In observance of the day, I print below a few of my favorite love poems, dedicated, of course, to my own tender Valentine of 34 years, Claire Marie.
The first is by a poet I first learned to appreciate as a kid and have never stopped appreciating, Eugene Field. Hailed as America's greatest poet for children (which he undoubtedly was), Field did produce some very beautiful, very moving poetry for those same children when they grew up.
Here's one lovely example:
A Valentine to My Wife
Accept, dear girl, this little token,
And if between the lines you seek,
You'll find the love I've often spoken—
The love my dying lips shall speak.
Our little ones are making merry
O'er am'rous ditties rhymed in jest,
But in these words (though awkward—very)
The genuine article's expressed.
You are as fair and sweet and tender,
Dear brown-eyed little sweetheart mine,
As when, a callow youth and slender,
I asked to be your Valentine.
What though these years of ours be fleeting?
What though the years of youth be flown?
I'll mock old Tempus with repeating,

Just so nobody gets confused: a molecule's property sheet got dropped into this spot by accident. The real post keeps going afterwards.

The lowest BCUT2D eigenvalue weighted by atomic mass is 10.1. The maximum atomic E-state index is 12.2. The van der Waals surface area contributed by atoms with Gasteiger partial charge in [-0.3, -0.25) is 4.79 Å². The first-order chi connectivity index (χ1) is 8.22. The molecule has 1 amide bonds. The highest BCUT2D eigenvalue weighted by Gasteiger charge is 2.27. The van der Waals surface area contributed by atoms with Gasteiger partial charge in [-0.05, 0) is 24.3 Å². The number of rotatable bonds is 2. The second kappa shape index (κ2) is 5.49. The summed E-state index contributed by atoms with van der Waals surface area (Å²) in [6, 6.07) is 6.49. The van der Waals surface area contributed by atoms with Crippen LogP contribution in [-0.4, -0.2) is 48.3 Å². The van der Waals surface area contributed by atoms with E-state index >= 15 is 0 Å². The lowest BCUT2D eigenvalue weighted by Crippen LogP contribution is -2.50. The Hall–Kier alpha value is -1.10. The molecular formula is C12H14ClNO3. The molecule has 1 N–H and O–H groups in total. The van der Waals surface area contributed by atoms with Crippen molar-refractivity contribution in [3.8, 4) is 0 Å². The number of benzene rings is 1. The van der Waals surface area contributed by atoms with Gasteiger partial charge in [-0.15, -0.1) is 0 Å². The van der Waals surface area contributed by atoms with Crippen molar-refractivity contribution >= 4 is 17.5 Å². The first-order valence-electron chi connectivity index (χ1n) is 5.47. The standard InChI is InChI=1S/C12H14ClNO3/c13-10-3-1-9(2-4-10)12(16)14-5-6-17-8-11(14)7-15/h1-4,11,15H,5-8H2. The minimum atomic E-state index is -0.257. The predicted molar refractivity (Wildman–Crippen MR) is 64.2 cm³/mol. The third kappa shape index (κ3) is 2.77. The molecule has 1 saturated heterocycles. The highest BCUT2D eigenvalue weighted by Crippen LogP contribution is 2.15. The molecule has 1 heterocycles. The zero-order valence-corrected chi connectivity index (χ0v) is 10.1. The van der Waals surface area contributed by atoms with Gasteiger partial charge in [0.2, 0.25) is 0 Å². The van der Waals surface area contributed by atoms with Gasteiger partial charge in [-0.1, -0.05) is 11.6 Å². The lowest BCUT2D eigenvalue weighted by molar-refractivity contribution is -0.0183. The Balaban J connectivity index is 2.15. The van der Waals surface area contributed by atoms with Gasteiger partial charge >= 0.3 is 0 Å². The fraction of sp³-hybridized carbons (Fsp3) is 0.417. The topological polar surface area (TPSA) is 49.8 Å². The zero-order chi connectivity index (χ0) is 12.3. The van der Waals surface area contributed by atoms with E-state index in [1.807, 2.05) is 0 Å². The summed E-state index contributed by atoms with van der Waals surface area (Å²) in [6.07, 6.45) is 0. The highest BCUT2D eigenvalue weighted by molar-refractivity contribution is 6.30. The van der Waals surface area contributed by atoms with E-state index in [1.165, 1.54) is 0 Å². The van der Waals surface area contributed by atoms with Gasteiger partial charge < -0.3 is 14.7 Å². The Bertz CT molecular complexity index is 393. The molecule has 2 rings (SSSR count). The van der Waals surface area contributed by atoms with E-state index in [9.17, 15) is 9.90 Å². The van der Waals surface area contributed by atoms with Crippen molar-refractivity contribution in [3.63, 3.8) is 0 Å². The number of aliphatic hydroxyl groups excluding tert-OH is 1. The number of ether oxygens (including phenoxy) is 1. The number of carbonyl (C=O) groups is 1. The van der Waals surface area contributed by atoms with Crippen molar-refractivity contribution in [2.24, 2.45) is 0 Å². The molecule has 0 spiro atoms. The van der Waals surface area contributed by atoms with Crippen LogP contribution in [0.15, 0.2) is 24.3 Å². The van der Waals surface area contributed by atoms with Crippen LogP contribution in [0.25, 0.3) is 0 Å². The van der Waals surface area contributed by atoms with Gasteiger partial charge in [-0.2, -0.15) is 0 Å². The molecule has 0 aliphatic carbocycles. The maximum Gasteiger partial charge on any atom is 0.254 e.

"I love my love and her alone!"
And when I fall before his reaping,
And when my stuttering speech is dumb,
Think not my love is dead or sleeping,
But that it waits for you to come.
So take, dear love, this little token,
And if there speaks in any line
The sentiment I'd fain have spoken,
Say, will you kiss your Valentine?
The second comes from the pen of Sidney Lanier, the Southern word stylist who served with the Macon Volunteers in the Confederacy. His long marriage to Mary Day triumphed over ill health, poverty, frequent uprootings, career inconsistencies, and more.
Look off, dear Love, across the sallow sands,
And mark yon meeting of the sun and sea;
How long they kiss in sight of all the lands,
Ah! longer, longer we.
Now, in the sea's red vintage melts the sun
As Egypt's pearl dissolved in rosy wine
And Cleopatra night drinks all. 'Tis done,
Love, lay thine hand in mine.
Come forth, sweet stars, and comfort heaven's heart,
Glimmer, ye waves, 'round else unlighted sands;
Oh night! divorce our sun and sky apart
Never our lips, our hands.
And finally, from the Scottish bard himself, here's Robert Burns' much-treasured...
A Red, Red Rose
O, my Luve's like a red, red rose,
That's newly sprung in June.
O, my Luve's like a melodie
That's sweetly play'd in tune.
As fair as thou, my bonnie lass,
So deep in luve am I;
And I will love thee still, my dear,
Till a' the seas gang dry.
Till a' the seas gang dry, my dear,
And the rocks melt wi' the sun:
I will love thee still, my dear,
While the sands o' life shall run:
And fare thee well, my only luve!
And fare thee weel, a while!
And I will come again, my luve,
Tho' it ware ten thousand mile.